Abnormal repolarization in the acute myocardial infarction patients: a frequency-based characterization.

Giuliani C, Agostinelli A, Fioretti S, Nardo FD, Burattini LB - Open Biomed Eng J (2014)

Typical normalized spectra of a healthy control (panel a) and an AMI patient (panel b). Plots refer to lead V2. The inset represents a zoomed portion (from 10 to 100 Hz) of the larger graph finalized to highlight high-frequency components that otherwise would remain hidden because of the presence of much higher-amplitude low-frequency (below 10 Hz) components.
© Copyright Policy - open-access
Related In: Results  -  Collection

License
Show All Figures
getmorefigures.php?uid=PMC4126187&req=5

Figure 2: Typical normalized spectra of a healthy control (panel a) and an AMI patient (panel b). Plots refer to lead V2. The inset represents a zoomed portion (from 10 to 100 Hz) of the larger graph finalized to highlight high-frequency components that otherwise would remain hidden because of the presence of much higher-amplitude low-frequency (below 10 Hz) components.
Mentions: Single-lead analysis. In most leads, the AMI patients’ spectra were characterized by larger high-frequency components than the healthy controls’ spectra (Fig. 2). Consequently, compared to the AMI patients, the healthy controls were usually characterized by ERPS% curves saturating at lower frequencies (Fig. 3) and by significantly lower f99 values (Table 2). Lead III was the only one showing an opposite trend, whereas aVf and V1 f99 distributions did not differ significantly between the two populations (Table 2). Analogous findings were obtained when comparing ANAMI and INAMI subgroups against the healthy controls (Table 2). Ability of f99 in discriminating pathological from healthy conditions, evaluated in terms of Se and Sp, was lead dependent (Table 3). Optimal leads could also vary with AMI subgroup. Leads I and aVl discriminated both the ANAMI and INAMI patients from the healthy controls. Instead, lead V2 discriminated the ANAMI group better than the INAMI group, while lead V5 vice versa (Table 3).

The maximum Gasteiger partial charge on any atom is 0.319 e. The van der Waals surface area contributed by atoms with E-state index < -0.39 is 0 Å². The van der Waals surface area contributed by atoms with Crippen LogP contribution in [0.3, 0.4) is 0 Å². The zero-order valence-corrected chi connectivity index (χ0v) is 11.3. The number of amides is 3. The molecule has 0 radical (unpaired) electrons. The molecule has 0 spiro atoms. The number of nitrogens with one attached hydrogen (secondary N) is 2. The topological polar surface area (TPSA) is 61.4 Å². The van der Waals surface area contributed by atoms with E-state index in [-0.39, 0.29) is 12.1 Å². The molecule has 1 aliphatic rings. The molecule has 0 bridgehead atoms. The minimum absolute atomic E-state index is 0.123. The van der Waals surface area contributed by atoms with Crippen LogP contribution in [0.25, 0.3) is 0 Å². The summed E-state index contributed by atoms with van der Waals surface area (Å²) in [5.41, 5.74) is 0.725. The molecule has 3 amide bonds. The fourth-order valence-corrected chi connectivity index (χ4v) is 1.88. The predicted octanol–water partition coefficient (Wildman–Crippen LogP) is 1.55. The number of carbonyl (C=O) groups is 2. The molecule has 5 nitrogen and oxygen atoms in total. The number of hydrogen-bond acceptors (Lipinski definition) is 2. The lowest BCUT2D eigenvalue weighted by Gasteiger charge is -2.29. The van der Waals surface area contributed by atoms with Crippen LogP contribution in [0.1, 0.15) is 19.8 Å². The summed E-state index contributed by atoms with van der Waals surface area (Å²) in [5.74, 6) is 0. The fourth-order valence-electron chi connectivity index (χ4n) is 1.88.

Bottom Line: Repolarization dispersion caused f99 distributions to be significantly lead dependent.Instead, lead-system analysis, performed to overcome dispersion issues, provided the best results when averaging over the 6 precordial leads (Se= 81% and Sp=74%).In conclusion, our new f99 index appears as a promising tool for non-invasively and reliably discriminate AMI patients from healthy subjects.

View Article: PubMed Central - PubMed

Affiliation: Department of Information Engineering, Università Politecnica delle Marche, Ancona, Italy.

ABSTRACT
Despite ST elevation having poor sensitivity for acute myocardial infarction (AMI), it remains the main electrocardiographic (ECG) repolarization index for AMI diagnosis. Aim of the present study was to propose a new f99 index, defined as the frequency at which the repolarization normalized cumulative energy reaches 99%, for ECG AMI discrimination from health with good sensitivity and good specificity. Evaluation of such f99 index was performed on 12-standard-lead (I, II, III, aV1, aVr, aVf, V1 to V6) ECG recordings of 47 healthy controls and 108 acute myocardial infarction (AMI) patients. Repolarization dispersion caused f99 distributions to be significantly lead dependent. In most leads (leads I, II, aVl, aVr, V2-V6), f99 median value was lower in the healthy controls (10-17 Hz) than in the AMI patients (12-38 Hz) indicating higher frequency components (i.e. a more fragmented repolarization) in the latter population. AMI patients from healthy controls discrimination by f99, evaluated in terms of sensitivity (Se) and specificity (Sp), was also lead dependent. Single-lead analysis indicated leads I (Se=80%, Sp=77%) and aVl (Se=84%, Sp=74%) as optimal. Instead, lead-system analysis, performed to overcome dispersion issues, provided the best results when averaging over the 6 precordial leads (Se= 81% and Sp=74%). In conclusion, our new f99 index appears as a promising tool for non-invasively and reliably discriminate AMI patients from healthy subjects.

No MeSH data available.


Related in: MedlinePlus